Saudia, Emirates, Etihad Airways flights to Jamaica – a Tourism Revolution?
Jamaica could become the aviation hub for the Caribbean connecting to new markets that include the United Arab Emirates, or Saudi Arabia.
The Kingdom of Saudi Arabia already became a global tourism hot spot. With a little help, Jamaica could be on its way to become the center for Caribbean Tourism.
Saudi Arabia has the money and connections. Jamaica is seen as a global tourism trend setter. A new winning partnership is in the making, and perhaps on fast track.
A revolution Bob Marley style may have done the magic. A new era of a tourism opportunity just started in Jamaica, when the Minister of Tourism for the Kingdom of Saudi Arabia HE Ahmed Al Khateeb was seen with his host, the Minister of Tourism for Jamaica, HE Edmund Bartlett. Both ministers were wearing a baseball hat indicating a “Revolution.”
Known for always thinking out of the box and having a global mindset the Minister of Tourism for Jamaica, the Hon. Edmund Bartlett was seen all smiling when he met with his Excellency Ahmed Al Khateeb the Minister of Tourism for the Kingdom of Saudi Arabia. The Saudi minister was in Jamaica for the recently concluded 66th regional meeting of the World Tourism Organization.
This was an opportunity to discuss the possibility of an air link between the Caribbean and the Gulf region. Such an air link would be an opportunity for Jamaica and the rest of the Caribbean to establish a never before seen opportunity to connect the Middle East, India, Africa, Asia with direct air links to the Caribbean. Jamaica could become the airline hub with feeder flights from other Caribbean countries to connect.
This would not only generate new markets for the Caribbean, but also increase connectivity between island nations.
Barlett said about his meeting with the Saudi Minister: “We talked about air connectivity and how to link the Middle East, the Asian market, and the areas within that side of the world. We talked about mega airlines that are in those areas. Particularly Etihad, Emirates and Saudi Arabian Airlines.”
“The agreement that Minister Al Khateeb will bring to the table are those major airline partners, while I will be responsible for coordinating with the countries that are cooperating with us in the multi-destination tourism framework, to enable a Hub. Having such a hub in Jamaica traffic can move from the Middle East and come into our area and have a distribution from one country to the next,” he added.
Bartlett thinks this possible multi-destination approach is critical to the development of tourism in the region and will broaden the market to create the critical mass that is needed to attract larger airlines and major tour operators to become interested in Jamaica and the region.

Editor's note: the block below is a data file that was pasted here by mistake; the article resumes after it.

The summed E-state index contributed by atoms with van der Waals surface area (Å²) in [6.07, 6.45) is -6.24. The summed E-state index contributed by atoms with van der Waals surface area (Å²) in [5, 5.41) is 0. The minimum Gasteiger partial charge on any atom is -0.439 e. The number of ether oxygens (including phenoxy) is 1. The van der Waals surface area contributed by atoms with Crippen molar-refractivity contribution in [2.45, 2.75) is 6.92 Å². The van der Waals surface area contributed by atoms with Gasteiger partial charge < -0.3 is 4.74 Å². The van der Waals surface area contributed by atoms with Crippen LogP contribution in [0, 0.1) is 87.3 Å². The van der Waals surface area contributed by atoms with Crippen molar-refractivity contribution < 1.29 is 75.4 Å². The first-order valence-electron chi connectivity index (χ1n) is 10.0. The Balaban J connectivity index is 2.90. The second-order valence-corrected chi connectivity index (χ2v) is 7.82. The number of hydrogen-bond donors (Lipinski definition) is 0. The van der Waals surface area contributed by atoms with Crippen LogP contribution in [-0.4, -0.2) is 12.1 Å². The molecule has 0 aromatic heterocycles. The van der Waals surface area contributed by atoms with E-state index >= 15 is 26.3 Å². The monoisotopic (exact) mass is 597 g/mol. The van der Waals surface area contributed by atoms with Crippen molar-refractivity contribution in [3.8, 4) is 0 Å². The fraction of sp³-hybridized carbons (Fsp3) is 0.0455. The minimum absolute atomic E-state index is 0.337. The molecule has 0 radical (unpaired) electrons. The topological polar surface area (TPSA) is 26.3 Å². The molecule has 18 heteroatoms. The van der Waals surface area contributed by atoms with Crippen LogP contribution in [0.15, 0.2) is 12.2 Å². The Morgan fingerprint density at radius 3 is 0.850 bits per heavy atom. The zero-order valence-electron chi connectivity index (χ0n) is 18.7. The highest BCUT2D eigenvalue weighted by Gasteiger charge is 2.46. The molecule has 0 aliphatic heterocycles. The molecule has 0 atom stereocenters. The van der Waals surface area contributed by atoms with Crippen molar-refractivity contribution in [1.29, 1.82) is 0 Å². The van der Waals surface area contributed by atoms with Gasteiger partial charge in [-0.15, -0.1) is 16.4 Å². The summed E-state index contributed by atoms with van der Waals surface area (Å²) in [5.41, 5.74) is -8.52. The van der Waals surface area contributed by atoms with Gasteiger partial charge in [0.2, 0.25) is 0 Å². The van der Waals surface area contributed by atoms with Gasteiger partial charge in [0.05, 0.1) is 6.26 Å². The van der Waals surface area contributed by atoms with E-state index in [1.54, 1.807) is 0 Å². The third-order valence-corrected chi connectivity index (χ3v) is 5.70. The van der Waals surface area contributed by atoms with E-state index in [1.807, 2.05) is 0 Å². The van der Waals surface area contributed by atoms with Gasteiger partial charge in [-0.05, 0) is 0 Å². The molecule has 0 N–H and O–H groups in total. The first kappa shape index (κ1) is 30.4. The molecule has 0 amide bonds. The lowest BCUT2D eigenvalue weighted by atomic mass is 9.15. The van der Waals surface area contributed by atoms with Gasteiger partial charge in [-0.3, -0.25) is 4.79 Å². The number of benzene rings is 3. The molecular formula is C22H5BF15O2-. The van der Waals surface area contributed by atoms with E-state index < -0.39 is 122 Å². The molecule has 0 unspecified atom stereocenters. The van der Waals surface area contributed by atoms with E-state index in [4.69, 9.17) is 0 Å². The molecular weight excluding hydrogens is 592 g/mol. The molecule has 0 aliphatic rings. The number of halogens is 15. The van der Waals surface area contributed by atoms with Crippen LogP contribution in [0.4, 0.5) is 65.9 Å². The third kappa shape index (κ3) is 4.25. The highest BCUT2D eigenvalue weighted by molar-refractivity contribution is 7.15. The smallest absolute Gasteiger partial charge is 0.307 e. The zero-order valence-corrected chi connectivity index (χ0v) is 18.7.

It’s not only about air connectivity from gateways in the UAE, or Saudi Arabia to Jamaica. It’s the feeder flight opportunities from India, Africa, Central and South East Asia via the Gulf gateway to the Caribbean without having to worry about strict U.S. visa policies.
Jamaica could become the tourism and global business hub for the Caribbean region.
“For us, this is a game-changer in the making because small countries like Jamaica will never have the capacity to have large airlines like Emirates Airlines or Saudia coming to us with direct flights. However, we can benefit from these airlines coming into the Caribbean space, landing here in Jamaica but having distribution to other countries in the region,” he explained.
Al Khateeb, was also firm on strengthening connectivity between the Middle East and the Caribbean.
The Saudi Minister said in Jamaica: “We discussed with my colleagues very critical topics and we are in support of creating bridges between the Middle East and the Caribbean. I thank Minister Bartlett for this opportunity and look forward to expanding the corporation for expanding the Middle East and the Caribbean,” he said.
Both ministers also discussed other areas of possible collaboration, including human capital development, community tourism and building resilience within the region.
Bartlett explained: “One of the key areas that we discussed was the development of resilience and crisis management, as well as sustainability as critical pillars on which the recovery of tourism must be predicated. But more so, the importance of building capacity within countries that have tourism as the driver of their economies – countries that are weakly resourced and vulnerable to disruptions. We are going to see collaboration in the building out of the resilience centre here in Jamaica and the resilience centre that is in Saudi Arabia,” said Bartlett.
Currently there is no timeline on these ideas, but certainly tourism is moving forward in Jamaica and beyond – and it may not only be with North American and UK visitors only.